Did Teddy Roosevelt really watch Duke Ellington play baseball?

If you’re watching Season 3, Episode 7 of Netflix’s show “Big Mouth,” then you’re probably wondering if that story about Teddy Roosevelt and Duke Ellington is true. If you’re not watching that show and somehow end up on this article, then we’ll offer a brief summary of the show for you.

In the show, the ghost of Duke Ellington is a recurring character from Season 1. In Season 3, Ellington gets his own episode dedicated to his life. Early on in the episode, Ellington talks about how his early passion was playing baseball and he mentions former president Teddy Roosevelt used to watch him play.

Immediately after sharing this news, Ellington broke the fourth wall and told the audience to Google it. So here you are, probably.

And it turns out, this is actually true. 

In his memoir, The Duke Ellington Reader, Ellington recalled a moment from childhood:

“There were many open lots around Washington then, and we used to play baseball at an old tennis court on Sixteenth Street. President Roosevelt would come by on his horse sometimes, and stop and watch us play. When he got ready to go, he would wave and we would wave at him. That was Teddy Roosevelt – just him and his horse, nobody guarding him.”

In that same book, he discussed his passion for the sport:

“At this point, piano was not my recognized talent. Why, I thought, take it so seriously? After all, baseball, football, track, and athletics were what the real he-men were identified with, and so they were naturally the most important to me. Washington was in the American League and every day I had to see the game. The only way for me to do that was to get a job at the baseball park [Griffith Stadium]. I succeeded in getting one and had my first eperience of stage fright. I had to walk around, in and out and in front of all those people, yelling, ‘Peanuts, popcorn, chewing gum, candy, cigas, cigarettes, and score cards!’ I soon got over my nervousness, although the first day I missed a lot of the game hiding behind the stands. By the end of the season, I had been promoted to yelling, ‘Cold drinks, gents! Get ’em ice cold!’ I was so crazy about baseball, it’s a wonder I ever sold anything. The opportunity to walk around there, looking at all those baseball heroes, whose pictures were a premium in the cigarette packages, meant a lot to me.”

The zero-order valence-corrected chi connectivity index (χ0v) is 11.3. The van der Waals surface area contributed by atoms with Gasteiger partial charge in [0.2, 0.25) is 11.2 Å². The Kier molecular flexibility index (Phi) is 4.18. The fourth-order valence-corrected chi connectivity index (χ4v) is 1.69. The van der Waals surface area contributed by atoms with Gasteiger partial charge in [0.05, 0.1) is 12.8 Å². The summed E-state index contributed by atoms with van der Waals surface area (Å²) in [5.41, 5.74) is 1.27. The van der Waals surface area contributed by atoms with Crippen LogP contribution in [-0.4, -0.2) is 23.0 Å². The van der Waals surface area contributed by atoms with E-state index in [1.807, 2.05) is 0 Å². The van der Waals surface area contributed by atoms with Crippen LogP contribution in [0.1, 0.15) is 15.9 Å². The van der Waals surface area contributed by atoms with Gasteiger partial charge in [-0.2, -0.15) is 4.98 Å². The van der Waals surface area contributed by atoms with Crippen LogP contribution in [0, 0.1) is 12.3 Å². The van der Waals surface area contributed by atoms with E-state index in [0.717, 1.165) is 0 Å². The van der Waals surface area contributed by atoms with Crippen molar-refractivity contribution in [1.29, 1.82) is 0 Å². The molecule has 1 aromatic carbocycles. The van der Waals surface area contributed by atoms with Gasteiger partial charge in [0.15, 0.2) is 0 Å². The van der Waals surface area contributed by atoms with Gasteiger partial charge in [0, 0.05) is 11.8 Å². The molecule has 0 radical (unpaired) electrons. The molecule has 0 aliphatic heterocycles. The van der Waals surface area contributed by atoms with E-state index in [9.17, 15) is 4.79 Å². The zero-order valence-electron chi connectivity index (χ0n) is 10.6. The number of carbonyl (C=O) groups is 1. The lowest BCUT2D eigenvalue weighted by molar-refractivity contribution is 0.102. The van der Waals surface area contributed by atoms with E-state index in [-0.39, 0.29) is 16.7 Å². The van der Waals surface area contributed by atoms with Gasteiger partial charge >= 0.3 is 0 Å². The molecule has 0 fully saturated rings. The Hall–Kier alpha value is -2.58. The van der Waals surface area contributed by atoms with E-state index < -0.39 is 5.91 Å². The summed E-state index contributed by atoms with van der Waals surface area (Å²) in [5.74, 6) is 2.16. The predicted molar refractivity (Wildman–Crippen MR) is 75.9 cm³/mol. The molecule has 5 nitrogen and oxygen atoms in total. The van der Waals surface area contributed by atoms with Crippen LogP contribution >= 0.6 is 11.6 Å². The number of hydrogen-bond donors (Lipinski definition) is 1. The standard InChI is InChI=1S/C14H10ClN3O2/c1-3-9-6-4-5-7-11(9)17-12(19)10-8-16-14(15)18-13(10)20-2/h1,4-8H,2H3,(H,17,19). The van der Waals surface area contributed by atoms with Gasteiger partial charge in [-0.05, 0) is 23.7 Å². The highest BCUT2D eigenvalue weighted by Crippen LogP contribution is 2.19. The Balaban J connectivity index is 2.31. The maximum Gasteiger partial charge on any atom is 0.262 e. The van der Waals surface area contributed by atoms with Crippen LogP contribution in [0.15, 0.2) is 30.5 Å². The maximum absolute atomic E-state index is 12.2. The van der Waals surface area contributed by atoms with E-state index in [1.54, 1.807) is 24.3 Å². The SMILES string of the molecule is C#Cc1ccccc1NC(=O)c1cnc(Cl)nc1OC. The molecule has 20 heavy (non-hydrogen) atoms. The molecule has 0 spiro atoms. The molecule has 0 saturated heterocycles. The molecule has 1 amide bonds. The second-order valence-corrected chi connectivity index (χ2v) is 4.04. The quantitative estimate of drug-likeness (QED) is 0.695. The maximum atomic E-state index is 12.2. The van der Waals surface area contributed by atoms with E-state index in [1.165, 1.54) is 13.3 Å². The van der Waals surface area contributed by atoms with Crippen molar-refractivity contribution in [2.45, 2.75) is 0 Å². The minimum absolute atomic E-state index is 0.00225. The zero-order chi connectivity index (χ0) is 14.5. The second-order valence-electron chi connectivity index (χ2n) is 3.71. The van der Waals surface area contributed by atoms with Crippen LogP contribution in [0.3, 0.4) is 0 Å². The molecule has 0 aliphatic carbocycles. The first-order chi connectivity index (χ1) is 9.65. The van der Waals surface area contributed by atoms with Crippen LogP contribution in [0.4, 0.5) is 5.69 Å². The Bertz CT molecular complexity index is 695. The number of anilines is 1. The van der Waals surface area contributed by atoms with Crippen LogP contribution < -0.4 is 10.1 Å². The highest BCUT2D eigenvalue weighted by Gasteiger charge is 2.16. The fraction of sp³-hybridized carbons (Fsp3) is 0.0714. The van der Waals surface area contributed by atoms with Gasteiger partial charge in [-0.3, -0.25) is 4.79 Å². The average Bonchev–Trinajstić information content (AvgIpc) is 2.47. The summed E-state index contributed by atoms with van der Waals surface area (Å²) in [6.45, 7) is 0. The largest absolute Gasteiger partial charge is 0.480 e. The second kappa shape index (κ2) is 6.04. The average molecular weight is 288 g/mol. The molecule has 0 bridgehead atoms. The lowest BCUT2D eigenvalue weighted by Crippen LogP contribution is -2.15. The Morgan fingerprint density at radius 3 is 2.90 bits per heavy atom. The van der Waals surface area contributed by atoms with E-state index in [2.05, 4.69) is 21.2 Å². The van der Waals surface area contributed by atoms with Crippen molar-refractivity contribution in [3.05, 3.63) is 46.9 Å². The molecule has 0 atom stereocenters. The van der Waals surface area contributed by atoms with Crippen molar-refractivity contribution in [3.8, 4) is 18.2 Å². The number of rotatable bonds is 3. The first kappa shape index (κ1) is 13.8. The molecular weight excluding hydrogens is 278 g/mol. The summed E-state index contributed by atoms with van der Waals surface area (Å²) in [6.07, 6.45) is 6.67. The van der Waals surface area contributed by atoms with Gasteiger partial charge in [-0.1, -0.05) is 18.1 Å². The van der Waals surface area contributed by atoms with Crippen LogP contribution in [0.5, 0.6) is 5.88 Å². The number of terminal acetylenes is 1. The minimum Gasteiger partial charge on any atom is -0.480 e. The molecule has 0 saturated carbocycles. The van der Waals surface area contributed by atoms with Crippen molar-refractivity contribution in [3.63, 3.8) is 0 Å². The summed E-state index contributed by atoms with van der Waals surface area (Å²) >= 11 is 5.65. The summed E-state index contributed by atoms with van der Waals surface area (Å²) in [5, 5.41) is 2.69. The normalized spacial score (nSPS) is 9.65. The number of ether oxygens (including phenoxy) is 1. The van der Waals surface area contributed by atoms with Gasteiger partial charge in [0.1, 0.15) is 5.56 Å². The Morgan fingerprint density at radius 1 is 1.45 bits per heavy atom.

As for why he mostly quit his early passion? His mom was concerned about him playing the sport. And an incident on the field led to Ellington not playing baseball as a child.

From the New York Times:

Her anxieties about him were further exacerbated the following year when Ellington was hit on the head with a baseball bat during a game. She rushed out in the street and took him to Dr. Cuthbert, who closed the wound with stitches. Ellington said, “The mark is still there, but I soon got over it. With that, however, my mother decided I should take piano lessons.”

But Ellington wouldn’t stay away from baseball forever. As The Smithsonian points out, Ellington and other jazz musicians would often gather and play some games with each other. The New York Times explains Ellington’s band “fielded a competitive baseball team, which played against teams from other orchestras.”

“Duke Ellington couldn’t hit or throw, but he loved the game,” said jazz historian Phil Schaap to the Times.

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